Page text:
designators as romanticism or
symbolism (matters that have been
cloistered essential to the
understanding of the history of
literature as a great and unified
cultural enterprise – movements,
themes, periods, the history of
ideas . . .
. . . theoretical implications of
diverse literary phenomena
(issues that range around the
frontier – ‘emergent’ literatures,
relations to other disciplines,
women’s studies, marginalized
forms of reading: “pre-reading”,
“female-reading” - There is, by and
large, a kind of decentering in
progress, both in terms of notions
of reading and of canons
prescribing what is to be read.
• ‘National Literature’ cannot constitute an
intelligible field of study because of its arbitrarily
limited perspective: international contextualism
in literary history and criticism has become a law.
• Comparative literature represents more than an
academic discipline. It is an overall view of
literature, of the world of letters, a humanistic
ecology, a literary weltanschauung(world view), a
vision of the cultural universe, inclusive and
comprehensive … Comparative literature is the
ineluctable result of general historical
• The Comparative Perspective on Literature: Approaches to Theory and Practice by Claton Koelb and Susan
Noakes. 1988. Cornell University Press
What & How of Comparative Literature?
A Case Study: What to compare?
Always keep in mind ~‘why’
~ inter-disciplinary approach
• Let us view these ads, poems, folk lit, image and try to do Comparative
– View this lesson form the school book – study language – car ad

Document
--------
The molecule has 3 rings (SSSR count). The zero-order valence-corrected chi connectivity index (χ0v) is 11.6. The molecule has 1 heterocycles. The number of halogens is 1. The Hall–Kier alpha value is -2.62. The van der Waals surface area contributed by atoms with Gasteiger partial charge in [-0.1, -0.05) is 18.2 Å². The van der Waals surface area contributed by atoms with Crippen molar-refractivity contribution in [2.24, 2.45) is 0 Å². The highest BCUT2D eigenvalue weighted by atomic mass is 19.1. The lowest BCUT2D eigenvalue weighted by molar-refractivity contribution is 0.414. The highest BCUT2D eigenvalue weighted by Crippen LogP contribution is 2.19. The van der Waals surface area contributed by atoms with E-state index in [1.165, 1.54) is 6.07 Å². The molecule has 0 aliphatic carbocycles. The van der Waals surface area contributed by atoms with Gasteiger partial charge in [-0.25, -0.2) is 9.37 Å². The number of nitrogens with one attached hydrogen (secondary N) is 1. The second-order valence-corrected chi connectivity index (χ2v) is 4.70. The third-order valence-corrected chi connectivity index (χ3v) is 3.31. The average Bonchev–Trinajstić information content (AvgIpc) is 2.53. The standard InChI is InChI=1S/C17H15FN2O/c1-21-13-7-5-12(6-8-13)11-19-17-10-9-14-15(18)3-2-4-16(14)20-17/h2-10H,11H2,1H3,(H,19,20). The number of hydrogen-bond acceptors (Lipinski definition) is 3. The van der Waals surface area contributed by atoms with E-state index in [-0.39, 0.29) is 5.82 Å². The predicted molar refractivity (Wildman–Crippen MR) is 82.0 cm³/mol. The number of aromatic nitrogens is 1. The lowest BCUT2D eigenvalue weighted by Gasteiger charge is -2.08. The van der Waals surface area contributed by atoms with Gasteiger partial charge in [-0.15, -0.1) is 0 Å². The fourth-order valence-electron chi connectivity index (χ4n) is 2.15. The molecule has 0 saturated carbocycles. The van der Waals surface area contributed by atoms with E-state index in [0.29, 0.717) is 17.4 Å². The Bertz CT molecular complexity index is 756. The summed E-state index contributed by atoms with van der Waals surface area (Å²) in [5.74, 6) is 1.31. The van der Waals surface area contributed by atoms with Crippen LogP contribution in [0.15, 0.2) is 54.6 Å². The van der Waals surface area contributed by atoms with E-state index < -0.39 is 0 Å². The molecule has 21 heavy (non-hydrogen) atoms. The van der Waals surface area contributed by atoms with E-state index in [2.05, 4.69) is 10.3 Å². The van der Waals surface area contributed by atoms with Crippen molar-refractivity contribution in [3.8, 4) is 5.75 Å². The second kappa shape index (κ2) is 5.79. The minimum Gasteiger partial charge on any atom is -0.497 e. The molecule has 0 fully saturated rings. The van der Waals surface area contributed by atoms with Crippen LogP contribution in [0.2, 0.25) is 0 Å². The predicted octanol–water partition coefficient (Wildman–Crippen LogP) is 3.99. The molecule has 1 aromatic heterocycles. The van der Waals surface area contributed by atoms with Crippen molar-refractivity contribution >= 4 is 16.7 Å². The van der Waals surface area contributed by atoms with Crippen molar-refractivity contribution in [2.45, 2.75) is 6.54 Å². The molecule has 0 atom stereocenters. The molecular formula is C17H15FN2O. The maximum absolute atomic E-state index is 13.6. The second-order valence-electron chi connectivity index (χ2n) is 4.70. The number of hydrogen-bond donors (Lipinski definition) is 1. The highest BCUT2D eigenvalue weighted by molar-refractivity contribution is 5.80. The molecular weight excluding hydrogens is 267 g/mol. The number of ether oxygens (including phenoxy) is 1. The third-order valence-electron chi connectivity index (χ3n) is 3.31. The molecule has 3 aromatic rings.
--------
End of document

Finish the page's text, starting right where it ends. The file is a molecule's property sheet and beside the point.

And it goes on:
– Poem by Kamala Das: An Introduction
– Poem recited by poet Meena Kandasamy (2:00)
– Hindi Poem: Raavan
– Hindi poem: Prasoon Joshi : mohe lohar ke ghar dijiyo, meri zanjeere
– Women Bond
– Lok Sahitya : Beti – bahu (4:00)
– Tu hi tu – Star Ad (3:44)
– Fair and Lovely – Airhostess (1:00)
– Fair and Handsome (.37)
– Sunsilk – Malaysia (1:00)
– Tanishq – Marriage (1:37)
• Wellek, René. “The Crisis of Comparative Literature.” Comparative Literature: Proceedings of the
Second Congress of the ICLA. Ed. W. P. Friederich. 2 vols. Chapel Hill: U of Carolina P, 2:149-59.
• Saussy, Haun, ed. (2006). Comparative literature in an Age of Globalization . Baltimore: Johns
Hopkins University Press.
• Randel, Don (2010). What about the humanities? Society for the Humanities, Invitational
Lecture, Cornell University. 30 March 2010.
• Ferris, David. (2006). Indiscipline. In Haun Saussy, ed., Comparative literature in an Age of
Globalization. pp. 78-99. Baltimore: Johns CHopkins University Press.
• Stallknecht, Newton P, Horst Frenz. OMPARATIVE LITERATURE: Method and Perspective
Ed.Southern Illinois University Press CARBONDALE Questia Media America, Inc. www.questia.com
• Dev, Amiya. Rethinking Comparative Literature
• Das, Sisir Kumar. Comparative Literature in India: A Historical Perspective
• Majumdar, Swapan. Comparative Literature: Indian Dimensions
• Bose, Buddhadeva. “Comparative Literature in India”, Yearbook of Comparative and
• General Literature, 8, 1959 also included in Contribution to Comparative Literature
• Germany and India, ed. Naresh Guha (Jadavpur 1979).
• Dev, Amiya Dev, "Comparative Literature in India" page 5 of 8 CLCWeb: Comparative Literature and
Culture 2.4 (2000): http://docs.lib.purdue.edu/clcweb/vol2/iss4/10
• Koelb, Claton and Susan Noakes. The Comparative Perspective on Literature: Approaches to Theory
and Practice. 1988. Cornell University Press.
• This presentation will be available on
• It will be followed by quiz based on this